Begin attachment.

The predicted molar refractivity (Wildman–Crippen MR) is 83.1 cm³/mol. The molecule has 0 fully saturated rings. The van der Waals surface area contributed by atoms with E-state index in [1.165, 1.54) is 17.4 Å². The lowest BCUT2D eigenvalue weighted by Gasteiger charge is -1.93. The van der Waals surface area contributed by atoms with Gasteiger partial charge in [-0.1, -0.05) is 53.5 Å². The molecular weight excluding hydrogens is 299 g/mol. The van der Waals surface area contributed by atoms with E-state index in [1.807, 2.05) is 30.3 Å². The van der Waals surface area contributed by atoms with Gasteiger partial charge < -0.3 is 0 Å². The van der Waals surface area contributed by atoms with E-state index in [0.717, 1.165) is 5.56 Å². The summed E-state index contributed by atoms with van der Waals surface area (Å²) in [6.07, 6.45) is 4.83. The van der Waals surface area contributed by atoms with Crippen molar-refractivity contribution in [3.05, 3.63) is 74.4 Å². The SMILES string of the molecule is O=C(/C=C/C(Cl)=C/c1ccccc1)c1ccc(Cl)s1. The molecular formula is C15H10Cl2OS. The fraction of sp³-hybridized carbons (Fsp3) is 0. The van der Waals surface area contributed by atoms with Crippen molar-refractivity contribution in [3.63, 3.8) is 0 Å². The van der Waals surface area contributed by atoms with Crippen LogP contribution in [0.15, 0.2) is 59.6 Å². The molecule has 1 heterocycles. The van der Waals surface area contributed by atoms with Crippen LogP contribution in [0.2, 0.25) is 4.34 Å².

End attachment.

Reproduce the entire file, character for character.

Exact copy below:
The predicted molar refractivity (Wildman–Crippen MR) is 83.1 cm³/mol. The molecule has 0 fully saturated rings. The van der Waals surface area contributed by atoms with E-state index in [1.165, 1.54) is 17.4 Å². The lowest BCUT2D eigenvalue weighted by Gasteiger charge is -1.93. The van der Waals surface area contributed by atoms with Gasteiger partial charge in [-0.1, -0.05) is 53.5 Å². The molecular weight excluding hydrogens is 299 g/mol. The van der Waals surface area contributed by atoms with E-state index in [1.807, 2.05) is 30.3 Å². The van der Waals surface area contributed by atoms with Gasteiger partial charge < -0.3 is 0 Å². The van der Waals surface area contributed by atoms with E-state index in [0.717, 1.165) is 5.56 Å². The summed E-state index contributed by atoms with van der Waals surface area (Å²) in [6.07, 6.45) is 4.83. The van der Waals surface area contributed by atoms with Crippen molar-refractivity contribution in [3.05, 3.63) is 74.4 Å². The SMILES string of the molecule is O=C(/C=C/C(Cl)=C/c1ccccc1)c1ccc(Cl)s1. The molecular formula is C15H10Cl2OS. The fraction of sp³-hybridized carbons (Fsp3) is 0. The van der Waals surface area contributed by atoms with Crippen molar-refractivity contribution in [3.63, 3.8) is 0 Å². The van der Waals surface area contributed by atoms with Crippen LogP contribution in [0.15, 0.2) is 59.6 Å². The molecule has 1 heterocycles. The van der Waals surface area contributed by atoms with Crippen LogP contribution in [0.2, 0.25) is 4.34 Å².